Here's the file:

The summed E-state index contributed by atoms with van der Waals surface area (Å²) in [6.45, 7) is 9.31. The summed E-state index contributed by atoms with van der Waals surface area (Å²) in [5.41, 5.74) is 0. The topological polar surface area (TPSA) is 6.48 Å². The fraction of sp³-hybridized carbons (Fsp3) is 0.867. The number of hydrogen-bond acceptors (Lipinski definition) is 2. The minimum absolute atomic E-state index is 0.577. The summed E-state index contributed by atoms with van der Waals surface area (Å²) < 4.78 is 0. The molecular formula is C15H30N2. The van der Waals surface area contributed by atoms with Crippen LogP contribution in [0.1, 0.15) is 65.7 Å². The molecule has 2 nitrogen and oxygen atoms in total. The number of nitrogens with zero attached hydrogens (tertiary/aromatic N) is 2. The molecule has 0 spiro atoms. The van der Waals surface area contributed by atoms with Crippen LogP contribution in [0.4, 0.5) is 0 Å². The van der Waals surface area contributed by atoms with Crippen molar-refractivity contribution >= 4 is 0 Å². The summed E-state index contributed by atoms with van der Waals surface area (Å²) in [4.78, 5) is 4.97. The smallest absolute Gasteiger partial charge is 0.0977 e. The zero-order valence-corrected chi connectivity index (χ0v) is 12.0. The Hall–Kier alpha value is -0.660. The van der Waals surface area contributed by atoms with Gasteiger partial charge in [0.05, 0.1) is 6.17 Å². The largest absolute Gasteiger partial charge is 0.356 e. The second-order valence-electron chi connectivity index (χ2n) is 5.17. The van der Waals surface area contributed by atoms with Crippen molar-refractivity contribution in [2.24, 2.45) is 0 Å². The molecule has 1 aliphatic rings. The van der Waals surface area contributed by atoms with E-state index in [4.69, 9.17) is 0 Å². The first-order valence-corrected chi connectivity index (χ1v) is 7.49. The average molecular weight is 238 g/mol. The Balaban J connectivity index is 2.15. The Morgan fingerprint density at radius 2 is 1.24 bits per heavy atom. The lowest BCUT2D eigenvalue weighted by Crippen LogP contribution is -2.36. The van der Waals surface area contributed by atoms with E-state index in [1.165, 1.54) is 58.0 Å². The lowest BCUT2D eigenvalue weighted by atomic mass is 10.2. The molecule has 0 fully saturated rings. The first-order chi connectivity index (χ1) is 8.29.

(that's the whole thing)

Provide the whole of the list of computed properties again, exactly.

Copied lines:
The summed E-state index contributed by atoms with van der Waals surface area (Å²) in [6.45, 7) is 9.31. The summed E-state index contributed by atoms with van der Waals surface area (Å²) in [5.41, 5.74) is 0. The topological polar surface area (TPSA) is 6.48 Å². The fraction of sp³-hybridized carbons (Fsp3) is 0.867. The number of hydrogen-bond acceptors (Lipinski definition) is 2. The minimum absolute atomic E-state index is 0.577. The summed E-state index contributed by atoms with van der Waals surface area (Å²) < 4.78 is 0. The molecular formula is C15H30N2. The van der Waals surface area contributed by atoms with Crippen LogP contribution in [0.1, 0.15) is 65.7 Å². The molecule has 2 nitrogen and oxygen atoms in total. The number of nitrogens with zero attached hydrogens (tertiary/aromatic N) is 2. The molecule has 0 spiro atoms. The van der Waals surface area contributed by atoms with Crippen LogP contribution in [0.4, 0.5) is 0 Å². The van der Waals surface area contributed by atoms with Crippen molar-refractivity contribution >= 4 is 0 Å². The summed E-state index contributed by atoms with van der Waals surface area (Å²) in [4.78, 5) is 4.97. The smallest absolute Gasteiger partial charge is 0.0977 e. The zero-order valence-corrected chi connectivity index (χ0v) is 12.0. The Hall–Kier alpha value is -0.660. The van der Waals surface area contributed by atoms with Gasteiger partial charge in [0.05, 0.1) is 6.17 Å². The largest absolute Gasteiger partial charge is 0.356 e. The second-order valence-electron chi connectivity index (χ2n) is 5.17. The van der Waals surface area contributed by atoms with Crippen molar-refractivity contribution in [2.24, 2.45) is 0 Å². The molecule has 1 aliphatic rings. The van der Waals surface area contributed by atoms with E-state index in [4.69, 9.17) is 0 Å². The first-order valence-corrected chi connectivity index (χ1v) is 7.49. The average molecular weight is 238 g/mol. The Balaban J connectivity index is 2.15. The Morgan fingerprint density at radius 2 is 1.24 bits per heavy atom. The lowest BCUT2D eigenvalue weighted by Crippen LogP contribution is -2.36. The van der Waals surface area contributed by atoms with E-state index in [1.165, 1.54) is 58.0 Å². The lowest BCUT2D eigenvalue weighted by atomic mass is 10.2. The molecule has 0 fully saturated rings. The first-order chi connectivity index (χ1) is 8.29.